Africa’s largest country has officially split in two. South Sudan is the world’s newest nation, following Africa’s longest-running civil war. After decades of marginalization and ongoing conflict with the North, South Sudan has finally broken away and is free to carve out its own future.
Optimism is high but the new state, the least developed country on earth, faces immense challenges. The new ruling elite will shape the nations future.
This series of environmental portraits aims to reveal the new power-brokers of South Sudan - the former rebel soldiers, government advisers, ministers, bureaucrats, adventurers, entrepreneurs and international aid workers who have descended on this fledgling nation. Showing the unsettling mix of optimism and brooding menace, we meet the key figures and power structures that create, manage, and exploit a brand new country.
But the question is — in the creation of a brand new nation such as this — who really holds the power? The newly-appointed government ministers fresh from the battlefields? The overseas educated returnee’s from the scattered Diaspora? Or the shadowy foreign advisors, UN chiefs, World Bank executives and foreign businessmen? All are here, contributing to, or feeding off, the birth of this fledgling nation.
Manuel Jiménez Otero, better known as Canario, was born in Orocovis in 1895. He was one of the first Puerto Rican singers to ever record when Pathé, Odeon, and the Rafael Castellanos label released his first sides in the mid-teens.
“In 1920, the Victor Talking Company gave me the opportunity to record Christmas music and plenas from Puerto Rico. In 1924, I started a trio in New York with a great clarinetist, Yeyo Laguna, from Manatí, and Angelito, also from there. Later I formed the Trio Borinquen. A year later, I started recording plenas for Victor, “El Obispo”, “Cuando Las Mujeres Quieren A Los Hombres”, “Santa María, “Qué Tabaco Malo”, the first ones that came out with my words and music. That contract with Victor lasted many years. I recorded close to 200 pieces and other musical genres.” - Canario, quoted in and translated from Pedro Malavet Vegas’ book De Las Bandas Al Trio Borinquen.
Around the turn of the century, Canario remembered “a little old blind lady they dragged in a cart who sang and played maracas, and a blind man that went all around the island with a guitar covered in ribbons. His name was Quintín and he used the money he earned to help other blind men. Even the prostitutes sang their sad songs!”
Hasta aquí llegamos,
Traigo la azucena,
traigo el alhelí,
el nardo y la rosa,
todas para ti.
Southern California Basketmakers
We are delighted to share some images of southern California basket makers and their baskets. These women were from the San Manuel Band of Serrano Indians and the Agua Caliente Band of Cahuilla Indians. We are also sharing a page from a report describing different forms of Diegueño baskets. These documents were created in the mid-1930s as interest in Indian Arts & Crafts was increasing within the Bureau of Indian Affairs.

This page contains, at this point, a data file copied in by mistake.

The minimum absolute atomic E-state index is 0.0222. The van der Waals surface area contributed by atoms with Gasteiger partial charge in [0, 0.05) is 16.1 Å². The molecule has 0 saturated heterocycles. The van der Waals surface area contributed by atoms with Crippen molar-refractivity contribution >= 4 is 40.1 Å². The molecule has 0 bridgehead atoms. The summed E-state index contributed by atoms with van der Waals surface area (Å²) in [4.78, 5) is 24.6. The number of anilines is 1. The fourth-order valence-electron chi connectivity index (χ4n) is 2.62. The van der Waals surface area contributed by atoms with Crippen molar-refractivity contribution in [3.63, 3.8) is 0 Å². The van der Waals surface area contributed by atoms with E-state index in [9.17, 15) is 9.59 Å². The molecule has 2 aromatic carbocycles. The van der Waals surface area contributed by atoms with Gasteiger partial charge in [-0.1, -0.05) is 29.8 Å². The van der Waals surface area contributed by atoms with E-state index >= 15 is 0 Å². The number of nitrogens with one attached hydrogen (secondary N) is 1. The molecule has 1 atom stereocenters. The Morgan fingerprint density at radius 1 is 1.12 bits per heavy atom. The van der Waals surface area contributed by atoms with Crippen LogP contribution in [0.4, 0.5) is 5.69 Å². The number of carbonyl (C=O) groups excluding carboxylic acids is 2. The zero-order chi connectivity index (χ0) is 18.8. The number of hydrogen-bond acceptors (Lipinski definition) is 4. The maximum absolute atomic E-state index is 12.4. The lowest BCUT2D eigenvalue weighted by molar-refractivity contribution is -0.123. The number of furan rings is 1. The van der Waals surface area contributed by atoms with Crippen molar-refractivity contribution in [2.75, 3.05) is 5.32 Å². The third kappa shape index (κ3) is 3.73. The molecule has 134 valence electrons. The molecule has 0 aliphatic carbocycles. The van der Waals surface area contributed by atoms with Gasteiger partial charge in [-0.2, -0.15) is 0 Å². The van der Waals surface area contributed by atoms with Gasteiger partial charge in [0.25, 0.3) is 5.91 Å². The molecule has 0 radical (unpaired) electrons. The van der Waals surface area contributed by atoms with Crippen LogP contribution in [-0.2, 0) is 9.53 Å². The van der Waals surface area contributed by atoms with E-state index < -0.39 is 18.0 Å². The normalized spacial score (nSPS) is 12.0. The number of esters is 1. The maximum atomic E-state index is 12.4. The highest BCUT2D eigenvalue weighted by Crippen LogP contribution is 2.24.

In celebration of Native American Heritage Month, we would like to share just some of the remarkable pieces of Native American history of tribes in southern California and Arizona. All of these records come from our holdings of the Bureau of Indian Affairs (RG 75).
Signatures and Pictographs
Representatives of the Ottawa, Chippewa, Potawatomi, and Wyandot tribes signed this treaty with the United States on November 17, 1807, ceding millions of acres in Ohio and Michigan. Each tribal representative signed with a pictograph. President Thomas Jefferson and Secretary of State James Madison signed at the bottom. The tribes received $10,000 collectively, $2,400 annually, and reservations of 1 to 6 square miles.
Treaty between the Ottawa, Chippewa, Wyandot, and Potawatomi Indians, 11/17/1807
Magnum photographer Jacob Aue Sobol made a trek from Moscow to Ulan Bator to Beijing in one month — often making more than 1,000 photographs each day for 28 days straight.
In this short video, he talks about making intimate photographs with strangers in different cultures, and his non-narrative approach to photography and editing.
The video includes more than 30 of his favorite photographs from that trip.
Fils de paysans, Raymond Depardon a fui la ruralité montagneuse pour la ville et revient rendre hommage à une vie qu’il juge moderne. On n’est pas sûr de le suivre sur ce point puisqu’il nous emmène dans un monde sans avenir où la vie semble s’être arrêtée. Cependant, force est de constater qu’il se passe quelque chose devant la caméra de Depardon. Des regards, des gestes, des silences bien souvent plus éloquents que la parole. Ce qui frappe, c’est le hors-champ. La relation qu’a noué le réalisateur avec son sujet saute aux yeux et même si on ne voit jamais (ou si peu) le réalisateur à l’écran, c’est bien elle qui est au coeur du film. Il en ressort des moments touchants de vérité sur le mode de vie des paysans assortie d’une démonstration de cinéma. Aller vers le réel, sans fioritures et mise en scène, tel est le vrai sens de ‘La Vie moderne’.